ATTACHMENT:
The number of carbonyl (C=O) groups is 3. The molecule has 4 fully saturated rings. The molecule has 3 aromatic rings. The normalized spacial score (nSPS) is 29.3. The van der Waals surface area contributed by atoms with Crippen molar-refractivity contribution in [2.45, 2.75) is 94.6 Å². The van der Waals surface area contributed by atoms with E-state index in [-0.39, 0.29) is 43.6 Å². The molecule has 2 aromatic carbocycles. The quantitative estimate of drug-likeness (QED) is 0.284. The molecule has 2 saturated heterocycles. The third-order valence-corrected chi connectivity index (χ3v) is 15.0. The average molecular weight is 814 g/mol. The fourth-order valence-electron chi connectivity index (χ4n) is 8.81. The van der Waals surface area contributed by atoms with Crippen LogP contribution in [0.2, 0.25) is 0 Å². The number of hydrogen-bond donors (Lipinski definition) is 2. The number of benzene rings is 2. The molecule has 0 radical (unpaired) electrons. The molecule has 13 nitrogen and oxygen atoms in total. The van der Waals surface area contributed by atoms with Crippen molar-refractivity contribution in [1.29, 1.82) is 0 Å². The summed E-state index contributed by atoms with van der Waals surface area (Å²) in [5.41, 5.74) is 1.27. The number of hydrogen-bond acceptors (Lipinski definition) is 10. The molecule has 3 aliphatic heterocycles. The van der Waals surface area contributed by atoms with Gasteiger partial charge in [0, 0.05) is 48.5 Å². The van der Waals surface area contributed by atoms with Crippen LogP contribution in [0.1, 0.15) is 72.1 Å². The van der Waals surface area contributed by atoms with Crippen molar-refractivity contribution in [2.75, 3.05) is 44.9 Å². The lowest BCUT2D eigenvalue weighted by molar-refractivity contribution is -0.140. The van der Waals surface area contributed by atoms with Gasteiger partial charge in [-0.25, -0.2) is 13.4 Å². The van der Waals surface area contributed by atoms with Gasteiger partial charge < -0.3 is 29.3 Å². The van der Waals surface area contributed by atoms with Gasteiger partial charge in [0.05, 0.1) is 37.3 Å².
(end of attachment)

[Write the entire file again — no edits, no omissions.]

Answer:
The number of carbonyl (C=O) groups is 3. The molecule has 4 fully saturated rings. The molecule has 3 aromatic rings. The normalized spacial score (nSPS) is 29.3. The van der Waals surface area contributed by atoms with Crippen molar-refractivity contribution in [2.45, 2.75) is 94.6 Å². The van der Waals surface area contributed by atoms with E-state index in [-0.39, 0.29) is 43.6 Å². The molecule has 2 aromatic carbocycles. The quantitative estimate of drug-likeness (QED) is 0.284. The molecule has 2 saturated heterocycles. The third-order valence-corrected chi connectivity index (χ3v) is 15.0. The average molecular weight is 814 g/mol. The fourth-order valence-electron chi connectivity index (χ4n) is 8.81. The van der Waals surface area contributed by atoms with Crippen LogP contribution in [0.2, 0.25) is 0 Å². The number of hydrogen-bond donors (Lipinski definition) is 2. The number of benzene rings is 2. The molecule has 0 radical (unpaired) electrons. The molecule has 13 nitrogen and oxygen atoms in total. The van der Waals surface area contributed by atoms with Crippen molar-refractivity contribution in [1.29, 1.82) is 0 Å². The summed E-state index contributed by atoms with van der Waals surface area (Å²) in [5.41, 5.74) is 1.27. The number of hydrogen-bond acceptors (Lipinski definition) is 10. The molecule has 3 aliphatic heterocycles. The van der Waals surface area contributed by atoms with Gasteiger partial charge in [0, 0.05) is 48.5 Å². The van der Waals surface area contributed by atoms with Crippen LogP contribution in [0.1, 0.15) is 72.1 Å². The van der Waals surface area contributed by atoms with Crippen molar-refractivity contribution in [2.75, 3.05) is 44.9 Å². The lowest BCUT2D eigenvalue weighted by molar-refractivity contribution is -0.140. The van der Waals surface area contributed by atoms with Gasteiger partial charge in [-0.25, -0.2) is 13.4 Å². The van der Waals surface area contributed by atoms with Gasteiger partial charge < -0.3 is 29.3 Å². The van der Waals surface area contributed by atoms with Gasteiger partial charge in [0.05, 0.1) is 37.3 Å².